For more than three weeks, Saint Elizabeths Hospital, an inpatient mental health facility operated by the District, did not have clean running water. The crisis caused the facility to drastically reduce the availability of therapy sessions and cease providing some medical care altogether.
Patients and staff were not able to regularly flush toilets, resulting in fecal matter, urine, and menstrual blood overflowing onto bathroom floors. Indoor showers were turned off. The outdoor showers that the District obtained were clogged and dirty. Patients had to walk to those showers in groups and wait outside, dripping wet in cold temperatures, for other members of their group to finish showering before they could go indoors. The conditions in St. Elizabeths attracted insects and produced a stench that one patient compared to the smell of dead rats.
In response, the District chose not to transfer patients to new facilities or even cease admitting new residents. Instead, it confined patients in filth and disorder, subjecting them to trauma that could exacerbate their mental health disabilities.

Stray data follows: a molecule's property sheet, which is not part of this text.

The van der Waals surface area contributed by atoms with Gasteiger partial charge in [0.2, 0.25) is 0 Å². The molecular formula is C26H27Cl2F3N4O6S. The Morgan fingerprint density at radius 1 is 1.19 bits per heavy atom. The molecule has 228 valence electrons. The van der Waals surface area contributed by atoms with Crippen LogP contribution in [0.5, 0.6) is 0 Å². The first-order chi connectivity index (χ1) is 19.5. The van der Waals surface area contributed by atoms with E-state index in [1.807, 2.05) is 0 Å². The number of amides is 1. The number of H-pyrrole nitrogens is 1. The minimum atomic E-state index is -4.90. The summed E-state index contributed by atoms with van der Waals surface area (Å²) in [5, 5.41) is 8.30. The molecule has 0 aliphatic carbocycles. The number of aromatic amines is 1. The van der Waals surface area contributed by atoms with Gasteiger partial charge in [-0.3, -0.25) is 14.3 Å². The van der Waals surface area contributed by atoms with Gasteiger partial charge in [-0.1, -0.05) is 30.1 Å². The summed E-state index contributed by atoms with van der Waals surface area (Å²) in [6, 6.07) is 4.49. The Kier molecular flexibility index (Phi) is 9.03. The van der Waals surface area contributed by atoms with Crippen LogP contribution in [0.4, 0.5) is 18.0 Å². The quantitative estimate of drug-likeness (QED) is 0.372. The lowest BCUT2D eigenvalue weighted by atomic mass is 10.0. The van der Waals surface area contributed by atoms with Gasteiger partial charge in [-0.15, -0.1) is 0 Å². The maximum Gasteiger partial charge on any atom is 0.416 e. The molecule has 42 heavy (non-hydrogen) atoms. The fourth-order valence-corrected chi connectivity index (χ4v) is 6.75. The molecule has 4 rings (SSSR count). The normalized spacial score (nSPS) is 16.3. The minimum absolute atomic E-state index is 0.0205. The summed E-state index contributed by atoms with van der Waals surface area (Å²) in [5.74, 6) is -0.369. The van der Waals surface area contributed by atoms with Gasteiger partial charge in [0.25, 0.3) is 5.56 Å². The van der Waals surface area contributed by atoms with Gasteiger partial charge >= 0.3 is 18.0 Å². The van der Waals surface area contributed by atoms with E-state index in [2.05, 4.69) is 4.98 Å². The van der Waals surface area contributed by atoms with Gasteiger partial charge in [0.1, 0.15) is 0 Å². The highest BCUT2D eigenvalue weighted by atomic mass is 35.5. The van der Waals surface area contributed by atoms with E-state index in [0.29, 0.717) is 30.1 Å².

The conditions that festered at St. Elizabeths and the District’s response to them shock the conscience. They also violate patients’ rights under the Fifth Amendment. On October 23, 2019, in collaboration with the Washington Lawyers’ Committee for Civil Rights and Urban Affairs and Arnold & Porter, the ACLU-DC filed suit to demand that St. Elizabeths provide patients the care they deserve.
The same day we filed our lawsuit, the District restored clean running water at St. Elizabeths. It has not, however, explained how it will address the fallout from this crisis or prevent similar crises from arising the next time an emergency occurs at the facility. We will therefore still be seeking appropriate orders from the court.